The White House is taking a hard line with education authorities in its ambitious reform drive, ordering them to offer pupils at under-performing schools a place at better ones even if the latter are full.
Ratcheting up pressure on local schools chiefs, the US education department warned last week that overcrowding would no longer be an excuse. Authorities must forge deals with neighbours, hire extra teachers or build classrooms to accommodate pupils who transfer.
Officials were announcing the finishing touches to President George Bush's education reform, the "No child left behind" Act. This gives pupils the right to leave schools which have fallen short of state-based benchmarks more than two years in a row.
"We recognise that this is a considerable challenge and we are willing to work with state and local districts," said Eugene Hicock, under secretary of education. "But the idea that choice should be limited by a lack of capacity runs counter to the intent of this law."
Sounding an ominous warning to dissenters, Mr Hicock said: "Watch us. We are going to get pretty aggressive."
Since the Act was invoked in September, school choice has been granted to only a fraction of the eligible pupils. For example, of the 30,000-odd pupils entitled to switch in Baltimore only 176 were offered the opportunity. The picture is similar in many cities.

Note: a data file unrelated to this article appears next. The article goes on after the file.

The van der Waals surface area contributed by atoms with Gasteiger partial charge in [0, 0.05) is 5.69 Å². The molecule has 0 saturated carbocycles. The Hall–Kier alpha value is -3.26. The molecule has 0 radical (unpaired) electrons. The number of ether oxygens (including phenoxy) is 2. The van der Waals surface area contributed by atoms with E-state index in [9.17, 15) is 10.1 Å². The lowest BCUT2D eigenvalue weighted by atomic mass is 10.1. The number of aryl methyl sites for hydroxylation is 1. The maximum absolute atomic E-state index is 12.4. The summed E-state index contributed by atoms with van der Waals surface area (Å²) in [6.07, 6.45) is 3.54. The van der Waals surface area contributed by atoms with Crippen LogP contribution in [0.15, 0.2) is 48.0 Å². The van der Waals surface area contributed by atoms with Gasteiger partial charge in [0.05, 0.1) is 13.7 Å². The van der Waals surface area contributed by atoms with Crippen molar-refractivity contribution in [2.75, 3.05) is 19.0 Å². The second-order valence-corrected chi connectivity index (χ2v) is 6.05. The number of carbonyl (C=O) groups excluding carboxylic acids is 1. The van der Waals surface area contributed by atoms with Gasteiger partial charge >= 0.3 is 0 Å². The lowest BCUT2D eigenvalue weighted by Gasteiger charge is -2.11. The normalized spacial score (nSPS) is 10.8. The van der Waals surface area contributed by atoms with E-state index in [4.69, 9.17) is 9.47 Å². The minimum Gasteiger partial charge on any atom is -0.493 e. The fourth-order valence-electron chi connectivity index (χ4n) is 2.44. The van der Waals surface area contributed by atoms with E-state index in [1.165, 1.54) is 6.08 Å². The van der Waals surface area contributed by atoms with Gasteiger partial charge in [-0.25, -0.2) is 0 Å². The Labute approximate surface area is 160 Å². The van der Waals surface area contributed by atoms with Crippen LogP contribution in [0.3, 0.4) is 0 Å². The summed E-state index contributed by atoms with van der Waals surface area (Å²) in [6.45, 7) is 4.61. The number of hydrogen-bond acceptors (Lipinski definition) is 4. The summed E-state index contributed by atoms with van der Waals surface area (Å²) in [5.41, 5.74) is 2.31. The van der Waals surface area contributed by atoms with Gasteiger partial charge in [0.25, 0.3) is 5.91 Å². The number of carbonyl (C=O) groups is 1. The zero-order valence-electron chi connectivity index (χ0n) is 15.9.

Moreover, of those offered the option, only a small minority have exercised it, amid parental confusion and a reluctance to send their children to distant schools.
Some have suggested that the White House's hard line is asking too much of cash-strapped education authorities and may even represent a backdoor route to private education vouchers, which could be the only way for many to comply with the edict.
Vouchers offering state pupils subsidies towards a private education are contentious because participating private schools are overwhelmingly religious.
School choice expert Patrick Wolf, assistant professor of public policy at Georgetown University, said both camps had a case. "It's a legitimate point that the (federal government) might be expecting too much too soon (but) this is intended to shake them out of a complacency that has been evident over time," he said.